I've been working with computers since CMSs (Content Management Systems) were obscure SGML applications used by aircraft manufacturers, the military, and other huge consumers of documents (I'm like well old innit?). Now we've got the web. The web is the world's biggest filing system. Web sites are filing cabinets, web servers are photocopiers and resources are documents.
In two decades of web building, industry applications have evolved from specialist tools for developers only to CMSs (Content Management Systems) that let everyone be a site builder - no developer skills required.
My CMS timeline
Look at these names from the past. How many have you heard of? Of the names you recognise, how many are still around?
In 1995 I was working for Motorola, a huge US telecoms company. I worked in the GSM division, coding my first ever dynamic website. The site helped customers track software shipments.
Like most web developers at that time, I used the Apache HTTP server, Perl scripting language and CGI (Common Gateway Interface). Libraries of Apache and Perl modules saved me from coding the clever stuff. The site was hosted on Sun Microsystems pizza box computers with Sparc chips and the Solaris OS. The job was all about understanding stateless machines, HTML and the HTTP protocol, and not about how it looked in Netscape Navigator (the great-grandfather of Firefox).
Web interaction was very limited, but the simplicity of the web form was a new wonder for the general public, who had by this point been tortured for years by awful computer interfaces. For any remotely complicated interaction we needed a thick client (I coded a couple using the TCL scripting language, Tk and Expect).
In 2005 I built infrastructure for Interwoven Teamsite, another enterprise content management system with one of those eye-watering price tags. Interwoven Teamsite had content authoring tools, push-button deployment, and multiple site management. Expensive consultants were available to integrate TeamSite with enterprise systems.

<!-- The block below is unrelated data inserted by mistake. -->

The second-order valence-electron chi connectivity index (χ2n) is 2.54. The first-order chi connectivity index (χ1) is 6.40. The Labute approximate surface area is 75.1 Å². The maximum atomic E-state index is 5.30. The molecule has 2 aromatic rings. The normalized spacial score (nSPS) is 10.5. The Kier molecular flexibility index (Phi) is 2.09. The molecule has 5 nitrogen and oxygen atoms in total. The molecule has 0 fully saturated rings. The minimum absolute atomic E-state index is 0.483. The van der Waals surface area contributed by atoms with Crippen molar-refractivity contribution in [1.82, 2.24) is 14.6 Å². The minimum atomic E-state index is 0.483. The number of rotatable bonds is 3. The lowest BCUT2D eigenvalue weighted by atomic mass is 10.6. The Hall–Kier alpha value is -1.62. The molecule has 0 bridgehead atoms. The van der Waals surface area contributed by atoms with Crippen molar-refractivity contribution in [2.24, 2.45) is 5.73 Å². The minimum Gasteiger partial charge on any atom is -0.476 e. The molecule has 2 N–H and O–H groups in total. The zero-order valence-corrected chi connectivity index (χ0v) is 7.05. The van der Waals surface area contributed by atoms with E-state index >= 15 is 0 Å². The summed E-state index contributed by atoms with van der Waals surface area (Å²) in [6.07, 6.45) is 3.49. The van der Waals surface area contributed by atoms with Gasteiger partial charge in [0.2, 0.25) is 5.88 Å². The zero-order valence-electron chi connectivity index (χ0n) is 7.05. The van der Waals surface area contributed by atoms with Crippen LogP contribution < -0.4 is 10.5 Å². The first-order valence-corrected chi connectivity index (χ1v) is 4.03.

In 2010 I rented a couple of virtual servers and moved my friends-and-family sites over to Drupal. Drupal did more than those early enterprise CMSs, and did it for free. It had more components than I had time to check, worked well in highly available, high capacity architecture, was up to date with trends like accessibility, UX and I18n/l9n, was widely supported - the list went on. Expensive consultants were available, but then so was a free support community. Drupal set the CMS base line that commercial products had to beat to keep their customers.
Easy come, easy go
Everything evolves over time, including carrier-class companies like Motorola and BT, their IT suppliers and the technology stacks providing customer services.
One the technology side, the software we ran and the hardware we ran it on are long gone and many alternatives have appeared. In 1995 NTL and Telewest gave millions of consumers an alternative to BT dial-up by laying cable to homes. In 2000 PHP was gaining popularity as a web development language, and proved longer lasting than TCL. In 2005 PHP web frameworks starting appearing, and by 2010 there were more frameworks than there were coffee bars.